Tag Archives: General Electric

GECAS orders 60 Airbus A320neo aircraft

GECAS A320neo (Flt)(Airbus)(LRW)

GE Capital Aviation Services (GECAS) (Stamford, CT), the aviation leasing and financing arm of General Electric, has announced a firm order for 60 Airbus A320neo Family aircraft including the A321neo at the 51st International Paris Air Show. GECAS has selected CFM’s LEAP-X engine for all 60 A320neo aircraft.

GECAS logo

This new order brings the total number of A320 Family aircraft ordered by GECAS to 465, including 120 A320neo aircraft.

Image: Airbus.

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GECAS orders 20 737 MAX 8s and 20 Next-Generation 737-800s

GECAS logo

GE Capital Aviation Services (GECAS), the commercial aircraft leasing and financing arm of General Electric, announced today an order for 40 737s. The order, with a list-price value of approximately $3.9 billion, consists of 20 737 MAX 8s and 20 Next-Generation 737-800s.

The follow-on order increases the GECAS order book for the 737 MAX to 95 airplanes and the 737NG to 387 airplanes, the most for both models by any company in the leasing industry.

The FAA issues its AD concerning General Electric GEnx engines on Boeing 747-8s and 787-8s

FAA logo

The Federal Aviation Administration (FAA) (Washington) has just issued this Airworthiness Directive (AD) concerning icing in Boeing 747-8s and 787-8s powered by General Electric GEnx engines. Here is the highlights of the AD:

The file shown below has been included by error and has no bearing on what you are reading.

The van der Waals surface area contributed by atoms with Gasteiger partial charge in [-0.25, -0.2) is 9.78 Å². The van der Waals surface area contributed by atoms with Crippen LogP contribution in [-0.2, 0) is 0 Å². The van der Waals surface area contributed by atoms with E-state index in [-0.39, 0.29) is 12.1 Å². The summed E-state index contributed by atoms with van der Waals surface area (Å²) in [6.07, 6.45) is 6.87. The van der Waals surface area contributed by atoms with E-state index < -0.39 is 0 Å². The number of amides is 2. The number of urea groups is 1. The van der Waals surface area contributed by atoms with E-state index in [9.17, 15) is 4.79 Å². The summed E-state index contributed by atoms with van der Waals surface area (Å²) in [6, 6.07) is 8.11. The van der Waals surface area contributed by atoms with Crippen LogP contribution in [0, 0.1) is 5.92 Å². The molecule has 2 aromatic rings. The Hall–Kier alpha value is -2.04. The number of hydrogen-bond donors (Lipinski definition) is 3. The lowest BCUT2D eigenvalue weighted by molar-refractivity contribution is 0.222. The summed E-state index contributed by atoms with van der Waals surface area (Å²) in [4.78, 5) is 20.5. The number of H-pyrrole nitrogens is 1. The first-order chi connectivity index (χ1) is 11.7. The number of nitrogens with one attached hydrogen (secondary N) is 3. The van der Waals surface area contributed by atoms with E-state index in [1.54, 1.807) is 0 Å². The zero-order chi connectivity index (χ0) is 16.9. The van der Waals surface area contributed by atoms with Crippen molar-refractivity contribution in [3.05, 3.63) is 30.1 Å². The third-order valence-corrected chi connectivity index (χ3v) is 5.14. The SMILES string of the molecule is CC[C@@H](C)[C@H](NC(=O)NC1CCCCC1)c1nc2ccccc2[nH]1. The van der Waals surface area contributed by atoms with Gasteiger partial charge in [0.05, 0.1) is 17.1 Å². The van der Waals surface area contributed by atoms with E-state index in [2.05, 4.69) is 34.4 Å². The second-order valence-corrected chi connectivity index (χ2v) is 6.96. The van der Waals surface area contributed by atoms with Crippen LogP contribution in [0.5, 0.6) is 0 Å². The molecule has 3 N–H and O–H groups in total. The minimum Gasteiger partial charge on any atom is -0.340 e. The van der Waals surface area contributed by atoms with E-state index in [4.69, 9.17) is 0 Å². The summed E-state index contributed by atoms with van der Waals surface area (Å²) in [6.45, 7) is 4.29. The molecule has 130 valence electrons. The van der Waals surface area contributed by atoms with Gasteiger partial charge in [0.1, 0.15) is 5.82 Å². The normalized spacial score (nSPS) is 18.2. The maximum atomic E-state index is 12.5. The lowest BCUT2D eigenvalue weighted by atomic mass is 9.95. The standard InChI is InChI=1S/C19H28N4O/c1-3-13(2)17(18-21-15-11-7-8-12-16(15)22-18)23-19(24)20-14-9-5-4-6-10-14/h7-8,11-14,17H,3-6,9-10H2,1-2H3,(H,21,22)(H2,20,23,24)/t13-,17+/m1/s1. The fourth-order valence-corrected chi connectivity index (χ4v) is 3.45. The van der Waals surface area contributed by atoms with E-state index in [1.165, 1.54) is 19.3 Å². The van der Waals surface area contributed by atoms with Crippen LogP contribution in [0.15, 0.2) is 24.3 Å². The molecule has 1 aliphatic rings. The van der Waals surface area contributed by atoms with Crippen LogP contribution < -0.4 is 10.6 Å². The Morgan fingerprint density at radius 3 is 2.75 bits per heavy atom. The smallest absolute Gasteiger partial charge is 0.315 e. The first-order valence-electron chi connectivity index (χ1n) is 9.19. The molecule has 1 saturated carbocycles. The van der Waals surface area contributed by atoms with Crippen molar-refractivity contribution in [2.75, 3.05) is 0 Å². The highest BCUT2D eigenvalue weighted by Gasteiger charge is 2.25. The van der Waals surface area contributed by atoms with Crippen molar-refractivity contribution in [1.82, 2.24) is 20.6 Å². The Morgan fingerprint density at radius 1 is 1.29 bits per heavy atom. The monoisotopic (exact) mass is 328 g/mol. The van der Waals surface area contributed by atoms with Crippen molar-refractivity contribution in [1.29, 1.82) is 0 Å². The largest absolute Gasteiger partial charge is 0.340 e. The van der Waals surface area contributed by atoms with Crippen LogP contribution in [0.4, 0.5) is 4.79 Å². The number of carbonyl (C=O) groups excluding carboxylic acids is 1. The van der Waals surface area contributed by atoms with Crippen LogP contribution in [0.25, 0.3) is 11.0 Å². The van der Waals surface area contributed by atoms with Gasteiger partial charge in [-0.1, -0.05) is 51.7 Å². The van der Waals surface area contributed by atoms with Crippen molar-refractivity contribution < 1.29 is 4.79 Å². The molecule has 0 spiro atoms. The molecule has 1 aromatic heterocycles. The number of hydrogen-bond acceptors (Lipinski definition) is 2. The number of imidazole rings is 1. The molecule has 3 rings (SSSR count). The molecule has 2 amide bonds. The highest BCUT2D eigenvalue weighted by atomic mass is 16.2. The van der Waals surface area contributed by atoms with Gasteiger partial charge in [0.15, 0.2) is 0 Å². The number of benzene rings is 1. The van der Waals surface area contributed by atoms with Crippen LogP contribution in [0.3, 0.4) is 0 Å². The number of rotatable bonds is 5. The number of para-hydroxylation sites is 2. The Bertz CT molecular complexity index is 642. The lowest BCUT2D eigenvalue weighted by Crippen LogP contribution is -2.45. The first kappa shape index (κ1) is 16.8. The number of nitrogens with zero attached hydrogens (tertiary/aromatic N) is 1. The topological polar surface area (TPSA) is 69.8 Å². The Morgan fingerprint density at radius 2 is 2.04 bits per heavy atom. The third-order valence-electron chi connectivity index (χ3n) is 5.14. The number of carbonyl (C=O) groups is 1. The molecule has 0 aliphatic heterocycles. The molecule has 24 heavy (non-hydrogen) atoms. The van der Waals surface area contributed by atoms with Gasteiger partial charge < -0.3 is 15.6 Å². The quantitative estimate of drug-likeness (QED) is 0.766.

AGENCY: Federal Aviation Administration (FAA), DOT. ACTION: Final rule; request for comments. ––––––––––––––––––––––––––––––––––

SUMMARY: We are adopting a new airworthiness directive (AD) for The Boeing Company Model 747-8 and 747-8F series airplanes and Model 787-8 airplanes powered by GEnx engines. This AD requires revising the airplane flight manual to advise the flight crew of potential ice crystal icing (ICI) conditions at high altitudes, and to prohibit operation in moderate and severe ICI conditions. This AD also requires inspecting the engine after any ICI event is detected by the flight crew. This AD was prompted by reports of engine damage and thrust loss events as a result of flying in high altitude ICI conditions. We are issuing this AD to ensure that the flight crews have operating instructions to avoid flight into ICI conditions that can lead to engine damage and thrust loss events; unrecoverable thrust loss on multiple engines can lead to a forced landing.